Tokyo Paralympics: Alexa Halko overcame congenital cerebral palsy to become star athlete
After a stellar performance by US athletes at the 2020 Tokyo Olympics, it is time for the para-athletes from the country to shine. With the Tokyo Paralympics starting from August 24, 2021, over 234 athletes representing Team USA are training night and day to make their mark. Among them, track-and-field athlete Alexa Halko remains a top medal contender. The 21-year-old with cerebral palsy had earlier bagged two silver medals and one bronze at the 2016 Rio Paralympics.
Alexa Halko's journey from battling congenital cerebral palsy to becoming the country's star athlete was no cakewalk. This time she is eyeing more than one Paralympics medal, especially the gold, in sprint and middle distance events. Alongside Halko, other para-athletes like Breanna Clark, Gianfranco Iannotta, and Lex Gillette are also looking forward to creating history in their respective sporting events.
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Born on June 28, 2000, in Midwest City, Oklahoma, Alexa Halko was diagnosed with congenital celebral palsy at birth. Her condition comes under the ambit of Paralympics as a T34 and F34 category of impairment. Her training in parasports started at the early age of seven when she was discovered at a farmer's market in Oklahoma. A member of the Greater Oklahoma Disabled Sports Association approached her and invited her to train in para-athletics.
Though Halko did not use a wheelchair before, she took the assistance of a racing chair to participate in sports. Her first competition as a senior athlete was at the 2015 Grand Prix in Mesa, Arizona. That year, she was also selected to be a part of the US delegation at the 2015 IPC Athletics World Championships. Halko participated in three events and won silver in the 100-meter and 400-meter races. Her timing of 18.55 seconds set a new record in North America.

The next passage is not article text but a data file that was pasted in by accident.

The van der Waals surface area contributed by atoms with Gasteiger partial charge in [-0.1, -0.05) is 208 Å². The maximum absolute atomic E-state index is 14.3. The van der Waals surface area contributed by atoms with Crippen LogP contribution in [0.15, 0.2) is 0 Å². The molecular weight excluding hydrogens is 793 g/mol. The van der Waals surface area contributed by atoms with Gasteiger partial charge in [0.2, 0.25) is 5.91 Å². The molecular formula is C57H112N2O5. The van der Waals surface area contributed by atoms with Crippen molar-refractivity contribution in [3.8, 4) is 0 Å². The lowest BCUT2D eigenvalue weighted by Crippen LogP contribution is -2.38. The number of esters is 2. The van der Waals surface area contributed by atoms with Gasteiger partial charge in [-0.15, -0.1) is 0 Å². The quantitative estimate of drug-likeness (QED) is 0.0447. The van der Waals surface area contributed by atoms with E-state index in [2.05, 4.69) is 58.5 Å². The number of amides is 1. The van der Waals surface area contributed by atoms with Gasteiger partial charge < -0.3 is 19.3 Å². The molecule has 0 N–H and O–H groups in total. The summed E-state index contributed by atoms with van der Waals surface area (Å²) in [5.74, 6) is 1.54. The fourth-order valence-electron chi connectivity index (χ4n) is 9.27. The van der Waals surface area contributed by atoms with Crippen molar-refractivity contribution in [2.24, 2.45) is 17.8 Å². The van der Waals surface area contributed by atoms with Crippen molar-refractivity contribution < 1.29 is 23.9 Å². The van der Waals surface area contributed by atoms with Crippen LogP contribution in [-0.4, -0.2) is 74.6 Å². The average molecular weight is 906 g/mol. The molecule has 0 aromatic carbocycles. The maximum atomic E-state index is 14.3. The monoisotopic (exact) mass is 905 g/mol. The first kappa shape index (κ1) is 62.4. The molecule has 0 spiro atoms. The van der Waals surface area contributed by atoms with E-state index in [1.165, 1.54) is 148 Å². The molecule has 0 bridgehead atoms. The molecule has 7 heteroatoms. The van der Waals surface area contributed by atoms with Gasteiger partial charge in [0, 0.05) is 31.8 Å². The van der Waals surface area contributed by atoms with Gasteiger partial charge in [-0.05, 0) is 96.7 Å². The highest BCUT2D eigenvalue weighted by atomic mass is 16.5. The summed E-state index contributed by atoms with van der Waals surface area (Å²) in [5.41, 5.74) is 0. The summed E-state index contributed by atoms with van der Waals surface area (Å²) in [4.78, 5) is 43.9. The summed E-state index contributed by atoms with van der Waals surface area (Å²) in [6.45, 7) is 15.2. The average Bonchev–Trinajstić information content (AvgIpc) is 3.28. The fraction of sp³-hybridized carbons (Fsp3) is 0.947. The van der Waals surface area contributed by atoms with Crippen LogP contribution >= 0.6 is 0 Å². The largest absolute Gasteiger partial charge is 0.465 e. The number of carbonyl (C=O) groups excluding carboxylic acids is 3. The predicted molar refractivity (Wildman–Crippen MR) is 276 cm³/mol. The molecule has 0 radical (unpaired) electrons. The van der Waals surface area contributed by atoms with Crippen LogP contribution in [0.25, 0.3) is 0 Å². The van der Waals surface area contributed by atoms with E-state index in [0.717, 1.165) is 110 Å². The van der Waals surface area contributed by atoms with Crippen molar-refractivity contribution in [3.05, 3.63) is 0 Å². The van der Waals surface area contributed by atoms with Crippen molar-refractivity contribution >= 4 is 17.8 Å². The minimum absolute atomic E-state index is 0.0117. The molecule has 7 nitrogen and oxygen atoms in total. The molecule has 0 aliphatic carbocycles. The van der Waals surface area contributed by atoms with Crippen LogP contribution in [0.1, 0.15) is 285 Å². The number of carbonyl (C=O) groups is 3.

At the 2016 Rio Paralympics, Halko was the youngest member of the US track and field team. As a 16-year-old, she put up a brilliant performance as she had a prestigious haul of three medals. She won the bronze in the 100-meter race, followed by two consecutive silver medals in the 400-meter and 800-meter events.
Following her Paralympics success, Halko participated in the 2017 World Championships in London, where she repeated her Rio victory, bagging two silvers and one bronze once again. To date, Halko has come within the top three ranks in all major international competitions she participated in. This time, her fans her routing for her to add another feat to her crown by winning gold for the first time.
When not training on the track, Halko is a student of Communications at the University of Illinois at Urbana-Champaign campus. She aspires to combine her athletic and academic success together in future, and pursue a career in communications that incorporates para-sports.